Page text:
Deleveraging on good debt and ramping up on consumption debt – growth in auto loan debt, collection amounts, and revolving debt.
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The grand US household deleveraging event continues as debt is paid off or more likely, wiped away via foreclosures and bankruptcies. What is hidden in the deleveraging trend is the growth of debt in certain spending categories. Keep in mind that not all debt is bad. For multiple decades the US had a cautious lending apparatus in housing with sizeable down payment requirements. With this came stable home prices and real equity build up for homeowners. However, in the 2000s the housing market was transformed into a casino and subsequently popped. The reason the deleveraging is still occurring is you have many households seeing mortgage debt wiped off the balance sheet and many paying it down. By far this is the biggest debt carried. However, we are seeing some segments like student debt explode and also revolving debt and auto loans picking back up. Deleveraging might be occurring in mortgage debt but re-leveraging in other forms of debt is also occurring.
Winding debt down
Yet this goes back to our previous point. What states have seen the biggest per capita decline? Nevada, California, and Arizona. These states all saw the biggest bubbles courtesy of the housing bubble. This is why if you look at Texas for example, the debt per capita has barely moved.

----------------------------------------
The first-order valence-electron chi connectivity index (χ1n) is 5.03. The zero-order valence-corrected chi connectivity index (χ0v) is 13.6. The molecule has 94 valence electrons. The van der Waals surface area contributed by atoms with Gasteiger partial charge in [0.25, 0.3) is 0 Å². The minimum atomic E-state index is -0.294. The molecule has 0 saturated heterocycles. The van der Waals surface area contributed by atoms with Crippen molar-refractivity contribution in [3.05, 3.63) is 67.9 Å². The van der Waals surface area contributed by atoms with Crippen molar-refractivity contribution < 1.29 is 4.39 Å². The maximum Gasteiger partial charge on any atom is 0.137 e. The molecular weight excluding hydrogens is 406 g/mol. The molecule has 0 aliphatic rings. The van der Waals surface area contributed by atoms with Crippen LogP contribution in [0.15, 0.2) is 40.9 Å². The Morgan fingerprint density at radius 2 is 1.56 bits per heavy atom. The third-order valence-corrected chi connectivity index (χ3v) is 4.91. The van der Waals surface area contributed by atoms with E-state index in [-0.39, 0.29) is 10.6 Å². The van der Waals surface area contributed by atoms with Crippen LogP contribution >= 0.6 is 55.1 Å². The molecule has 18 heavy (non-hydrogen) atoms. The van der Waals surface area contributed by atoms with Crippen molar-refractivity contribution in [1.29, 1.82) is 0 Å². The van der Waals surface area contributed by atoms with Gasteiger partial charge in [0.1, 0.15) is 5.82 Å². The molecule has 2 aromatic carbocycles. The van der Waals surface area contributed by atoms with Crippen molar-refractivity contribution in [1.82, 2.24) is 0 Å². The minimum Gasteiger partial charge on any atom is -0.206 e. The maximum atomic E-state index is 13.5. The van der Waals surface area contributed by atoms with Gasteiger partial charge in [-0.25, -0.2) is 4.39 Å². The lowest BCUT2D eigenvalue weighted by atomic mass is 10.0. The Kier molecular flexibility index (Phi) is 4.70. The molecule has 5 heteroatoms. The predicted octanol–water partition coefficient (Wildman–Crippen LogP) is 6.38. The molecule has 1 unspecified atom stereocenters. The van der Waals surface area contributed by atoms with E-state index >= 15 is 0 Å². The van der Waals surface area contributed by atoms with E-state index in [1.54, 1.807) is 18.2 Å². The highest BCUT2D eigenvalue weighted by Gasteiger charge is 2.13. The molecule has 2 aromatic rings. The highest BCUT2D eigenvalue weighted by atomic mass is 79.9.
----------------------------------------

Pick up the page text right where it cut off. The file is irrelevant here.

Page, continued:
This also ties in with the millions of foreclosures that have occurred. This has been the fastest way to deleverage households but clearly no one is going to argue that putting people on the streets is somehow a sign of positive economic growth.
Taking on an auto loan to purchase a car, a depreciating asset once it goes off the lot is not exactly a smart financial move. Yet we are seeing people diving back in purchasing cars with debt:
At least with a home bought at a modest price, you are building equity and are living in an asset. Cars lose value immediately. So this kind of debt growth is not necessarily positive but it doesn’t show up in the overall figures because of the massive write-downs in mortgage debt. Revolving debt is also expanding:
In other words people are back to spending money they don’t have. Blowing money on trinkets and other items is not exactly a sign of prosperity. It would be one thing if much of the items were being paid with growing wages and savings but that is not the case. Household incomes are back to levels last seen in the 1990s. So this spending, as clearly shown in the charts, is coming from a ramping up of debt once again.
To also highlight that too much debt is still in the system just take a look at the average collection amount per person:
People can be easily convinced that because the overall per capita debt per household is going down that all is well. To the contrary, much of this is being pushed by foreclosures and is hiding the massively expanding student debt bubble. Rinse in repeat in the land of debt bubbles.